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This Article highlights a harmful and far-reaching unintended consequence of two major pieces of securities litigation reform legislation1 that were passed as part of the Republican party's Contract with America in the mid-1990s. These reforms were justified, in part, on the grounds that they would benefit investors by improving disclosure of financial information by corporations. However, for many aggrieved investors, the effect of the legislation was just the opposite. Because of inadequate and misleading disclosures made by life insurance companies and their registered representatives, consumers were induced to purchase inappropriate investments carrying excessive fees that reduced the value of their retirement nest eggs. Had the purveyors of these variable annuities adequately disclosed the nature of the product and fully explained the complicated factors that go into a decision to purchase a variable annuity, most consumers would not have purchased variable annuities with tax-deferred moneys from their Individual Retirement Accounts ("IRAs") and 401(k)s. ...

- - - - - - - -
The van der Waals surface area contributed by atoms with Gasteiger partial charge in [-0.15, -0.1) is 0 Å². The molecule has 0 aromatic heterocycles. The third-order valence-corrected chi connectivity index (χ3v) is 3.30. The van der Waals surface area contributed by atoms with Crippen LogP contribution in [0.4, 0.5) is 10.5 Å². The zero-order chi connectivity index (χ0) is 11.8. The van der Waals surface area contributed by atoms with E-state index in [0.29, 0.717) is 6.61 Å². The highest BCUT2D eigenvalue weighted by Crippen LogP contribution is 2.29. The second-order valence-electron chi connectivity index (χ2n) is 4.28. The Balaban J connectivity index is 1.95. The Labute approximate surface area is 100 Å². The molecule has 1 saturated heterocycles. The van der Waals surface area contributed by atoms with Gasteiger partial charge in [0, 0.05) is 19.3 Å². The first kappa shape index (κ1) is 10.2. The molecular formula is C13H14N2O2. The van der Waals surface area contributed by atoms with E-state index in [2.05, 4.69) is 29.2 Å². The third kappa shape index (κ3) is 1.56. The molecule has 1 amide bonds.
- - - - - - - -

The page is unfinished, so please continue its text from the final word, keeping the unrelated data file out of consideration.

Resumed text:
Part I of this Article explains the text and legislative history of the Reform Act of 1995 and the Uniform Standards Act of 1998. Specifically, Part I highlights the lack of attention with which the crucial definition of "covered security" in the 1998 law was drafted.4 Part II explains the investment instrument known as the variable annuity and its fundamental inappropriateness as an investment for many purchasers, namely those buying a variable annuity to place into a tax-qualified plan such as an IRA or 401(k). Part III describes changes in the ways Americans and their employers provide for retirement security. Part III also demonstrates that because of those changes, purchasers of annuities have suffered important financial harms that should not go unremedied. Part IV explains how this problem was addressed on multiple fronts by various institutions. Part IV further shows how the Reform Act and the Uniform Standards Act operated to decapitate a judicial process that seemed to be leading toward a resolution of the problem. Part V reveals the upshot of the legislative preemption of the annuities cases and provides some statistics indicating that any disciplinary effect that would have been accomplished by the responses outlined in Part IV has been totally undercut by the inability of plaintiffs to gain meaningful access to the courts.